The other major reason was the inspiration for the initiative. This gaming is going on now but it is almost exclusively offshore. In Canada it is completely controlled by, and is a major revenue source for, organized crime. We have estimates of billions of dollars being gained in Canada and tens of billions of dollars in the United States because it is illegal there. This would strike a blow against organized crime by taking revenue away from it. We know one of the major tools a government can deploy to fight organized crime is to take away financial incentive. This would help us do that. The extent would depend on how many provinces use this resource and to what extent they use it.

I want to acknowledge the support I have had for the bill. I want to start with members of Parliament from all of the parties. We have had very close to unanimous support for this, for both reasons that I have already cited: the economic development and the fight against organized crime. People understand that. Members of Parliament understand it and are supportive that this is a good step forward. I also want to acknowledge the work by provincial governments, particularly Ontario and British Columbia. They have been very strong. They have already been working up plans, if this bill goes through, as to how they would deploy it in their provinces. I want to recognize the Canadian Gaming Association. It has done a fair amount of the background on this, including the study I mentioned. I want to recognize the Canadian Auto Workers Union. It represents a number of people at some of the casinos across the country and it has also been very supportive in pushing this bill forward.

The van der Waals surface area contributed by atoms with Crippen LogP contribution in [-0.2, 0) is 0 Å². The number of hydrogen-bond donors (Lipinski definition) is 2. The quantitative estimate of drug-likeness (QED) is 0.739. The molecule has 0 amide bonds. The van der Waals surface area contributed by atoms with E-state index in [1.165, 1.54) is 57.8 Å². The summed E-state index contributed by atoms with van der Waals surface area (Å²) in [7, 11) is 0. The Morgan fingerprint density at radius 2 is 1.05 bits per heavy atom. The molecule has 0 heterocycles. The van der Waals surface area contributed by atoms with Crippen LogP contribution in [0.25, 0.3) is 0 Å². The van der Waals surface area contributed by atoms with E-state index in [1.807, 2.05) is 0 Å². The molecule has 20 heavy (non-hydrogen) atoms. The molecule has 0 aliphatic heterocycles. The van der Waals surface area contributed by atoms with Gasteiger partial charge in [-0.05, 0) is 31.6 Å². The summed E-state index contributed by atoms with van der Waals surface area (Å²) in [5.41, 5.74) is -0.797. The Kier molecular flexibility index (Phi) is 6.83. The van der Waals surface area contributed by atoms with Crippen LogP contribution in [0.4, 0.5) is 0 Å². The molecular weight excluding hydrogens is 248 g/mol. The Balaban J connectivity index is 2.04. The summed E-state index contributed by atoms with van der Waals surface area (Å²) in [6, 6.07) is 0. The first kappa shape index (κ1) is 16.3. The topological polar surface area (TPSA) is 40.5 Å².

Finally, I want to recognize both the City of Windsor and the City of Niagara Falls. Their municipal councillors have passed resolutions in support of the bill.

With regard to the process, we are at third reading stage now. At second reading the bill passed with no opposition at all in the House. It went to committee. It was supported unanimously at committee with one amendment.

There are still some negotiations going on in consultation with some of the provinces. The government felt the need to hold off giving royal assent, assuming it gets through the House and the Senate, until it finalizes those consultations. Members of the NDP are strong supporters of extensive consultations with the provinces. The legislation should not go through unless the provinces are fully aware of what the bill will do and its consequences. I anticipate that the consultation process will finish some time this year.

Now the bill is back in the House and looks like it has substantial support. I am not going to say anything further because my voice is about to disappear. I want to again thank all members of the House, both those who are here and those who in the past have supported it. I appreciate that widespread support.

Criminal Code March 2nd, 2012

moved that the bill, as amended, be concurred in at report stage.

41st General Election March 2nd, 2012

Mr. Speaker, I certainly know how my riding got on the list. It is because I got a call directly at my home, which was turned over to Elections Canada on the same day, as opposed to what the Prime Minister has suggested.

The Conservatives are getting their stories mixed up. Yesterday, the Prime Minister confused a Canadian company with a company in North Dakota. All week, the Conservatives have been denying their involvement in the fraudulent phone calls. They defend themselves by saying that the Liberals did the same thing. Even if that is true—which is not impossible—that does not justify the Conservatives' actions.

We want the truth. When will we get the truth?